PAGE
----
While the relentless pandemic continues to wreak havoc on of Toronto’s economy, it’s had an interesting impact on the city’s real estate market – to say the least. The price of Toronto’s ground-related single-family homes has dramatically made headlines, as it continues to smash records for both sales and transactions. Meanwhile, the city’s condo market hasn’t seen the same fate, as the pandemic has resulted in an abundance of supply in the lonely downtown core and, subsequently, lower prices.
Of course, this isn’t a bad thing for those entering the market for a Toronto condo – and historic-low interest rates don’t hurt either.
What Neighbourhoods are Yielding the Best ROI?
A new analysis from real estate analysis firm Strata offers some insight for condo seekers when it comes to Toronto’s most investment-worthy neighbourhoods at the moment. In what may come as a surprise to some, Strata revealed that Toronto’s Malvern, Rexdale, and Jane and Finch neighbourhoods are currently yielding the best investment returns.
These three traditionally overlooked neighbourhoods have produced the best ROI in the past 12 months, with appreciation rates that are outpacing the downtown core by as much as 20 percent. The findings include a total of 24 condo properties, with the top three performing buildings below (make note):
480 McLevin Avenue: +22%
10 Tapscott Road: +19%
1701, 1703, 1705 McCowan: +18%
Jane and Finch
10 Eddystone Avenue: +25%
10 Tobermory Drive: +24%
5 Frith Road: +19%
6 Humberline Drive: 23%
700 Humberwood Boulevard: +14%
710 Humberwood Boulevard: +10%
What Happened Over the Past Year?
Toronto’s average condo appreciation rate is two percent year-over-year. But both Malvern and Jane and Finch, for example, have seen an increase of 14 percent and 11 percent respectively during the past 12 months(!).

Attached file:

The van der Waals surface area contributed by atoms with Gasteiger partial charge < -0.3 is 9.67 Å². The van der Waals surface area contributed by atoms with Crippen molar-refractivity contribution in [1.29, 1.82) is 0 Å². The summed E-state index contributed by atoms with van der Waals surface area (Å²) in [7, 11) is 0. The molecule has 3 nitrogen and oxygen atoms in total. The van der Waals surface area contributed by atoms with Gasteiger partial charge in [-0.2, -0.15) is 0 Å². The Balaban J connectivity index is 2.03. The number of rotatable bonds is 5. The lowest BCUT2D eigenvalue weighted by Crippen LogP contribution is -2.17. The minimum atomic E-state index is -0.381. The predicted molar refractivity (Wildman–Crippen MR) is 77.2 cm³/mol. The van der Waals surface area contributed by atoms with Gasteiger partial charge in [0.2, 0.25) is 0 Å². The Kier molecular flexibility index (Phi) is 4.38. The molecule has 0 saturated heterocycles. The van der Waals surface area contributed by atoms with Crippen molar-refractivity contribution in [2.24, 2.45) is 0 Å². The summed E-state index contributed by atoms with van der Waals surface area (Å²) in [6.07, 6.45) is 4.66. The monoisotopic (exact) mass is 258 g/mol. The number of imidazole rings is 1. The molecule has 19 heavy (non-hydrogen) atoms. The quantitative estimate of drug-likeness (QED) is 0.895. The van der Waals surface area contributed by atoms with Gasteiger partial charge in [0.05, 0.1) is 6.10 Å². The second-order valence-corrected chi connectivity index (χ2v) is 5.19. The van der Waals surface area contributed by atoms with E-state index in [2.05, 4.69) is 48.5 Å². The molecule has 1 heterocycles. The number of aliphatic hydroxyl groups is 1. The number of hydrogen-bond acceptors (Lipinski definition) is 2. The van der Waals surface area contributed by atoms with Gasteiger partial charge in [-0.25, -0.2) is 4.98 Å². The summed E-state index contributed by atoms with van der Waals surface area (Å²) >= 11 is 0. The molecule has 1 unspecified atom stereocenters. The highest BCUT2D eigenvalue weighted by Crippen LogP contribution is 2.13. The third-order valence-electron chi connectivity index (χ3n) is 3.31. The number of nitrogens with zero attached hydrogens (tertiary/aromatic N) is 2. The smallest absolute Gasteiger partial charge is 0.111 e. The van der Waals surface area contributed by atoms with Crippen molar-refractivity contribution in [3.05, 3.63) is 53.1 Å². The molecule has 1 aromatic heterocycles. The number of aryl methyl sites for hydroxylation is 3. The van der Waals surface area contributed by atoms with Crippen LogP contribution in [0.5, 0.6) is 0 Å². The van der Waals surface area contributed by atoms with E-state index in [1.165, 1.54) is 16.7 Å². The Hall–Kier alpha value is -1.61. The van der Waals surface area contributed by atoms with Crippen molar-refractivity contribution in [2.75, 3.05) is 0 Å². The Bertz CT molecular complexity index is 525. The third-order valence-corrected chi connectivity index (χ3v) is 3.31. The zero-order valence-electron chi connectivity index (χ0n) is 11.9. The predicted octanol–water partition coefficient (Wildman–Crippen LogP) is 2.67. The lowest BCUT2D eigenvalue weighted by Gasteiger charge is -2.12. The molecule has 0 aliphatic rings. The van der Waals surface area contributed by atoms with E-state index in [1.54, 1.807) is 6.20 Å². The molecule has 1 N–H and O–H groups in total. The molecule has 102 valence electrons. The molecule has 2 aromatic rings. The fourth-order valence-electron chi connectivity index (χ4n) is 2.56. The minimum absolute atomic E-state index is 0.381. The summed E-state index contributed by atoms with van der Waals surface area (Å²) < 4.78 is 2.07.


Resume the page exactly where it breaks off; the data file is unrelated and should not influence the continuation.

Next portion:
Meanwhile, condos in the downtown core have moved the opposite direction in the past year, showing a depreciation of -6 percent, according to Strata. The downtown condo market is widely expected to rebound, however, once the lifeblood returns to Toronto streets and office buildings, and when widespread immigration resumes.
What the Experts Have to Say
In the meantime, Robert Van Rhijn, Broker of Record at Strata.ca, believes it’s immigrant populations that are driving appreciation rates in North York, Etobicoke, and Scarborough.
“Many immigrants may not have the means to purchase in the heart of the city. And because prices downtown are typically higher, people usually look to outlying neighbourhoods for better value,” says Rhijn. “This creates more demand than there is supply, resulting in value increases as buyers compete and outbid one another. Our data shows that sellers in Jane and Finch, Rexdale and Malvern have been the beneficiaries of this trend over the past year.”
A natural byproduct of rising prices, of course, is gentrification – something that has the potential to drastically transform a neighbourghood in a matter of years (just ask Leslieville).
“As prices rise, we’ll undoubtedly see the typical signs of gentrification occur. That means more boutique shops, restaurants, and other amenities popping up in these areas,” says Rhijn. “This will result in even more demand among a more diverse demographic of buyers. Both families and investors would be smart to start exploring these neighbourhoods, given they may look quite different 10 years down the road.”
To get the condo hunters’ wheels turning even further, Strata released another report this week that revealed more options, highlighting Toronto neighbourhoods with below-average condo prices. These include Old East York, East York; Flemingdon Park, North York; West Mall, Etobicoke; Dixie-Applewood, Mississauga; and Thornhill – Markham.
With most eyes on the single-family home market, now may be a good time to start the condo search.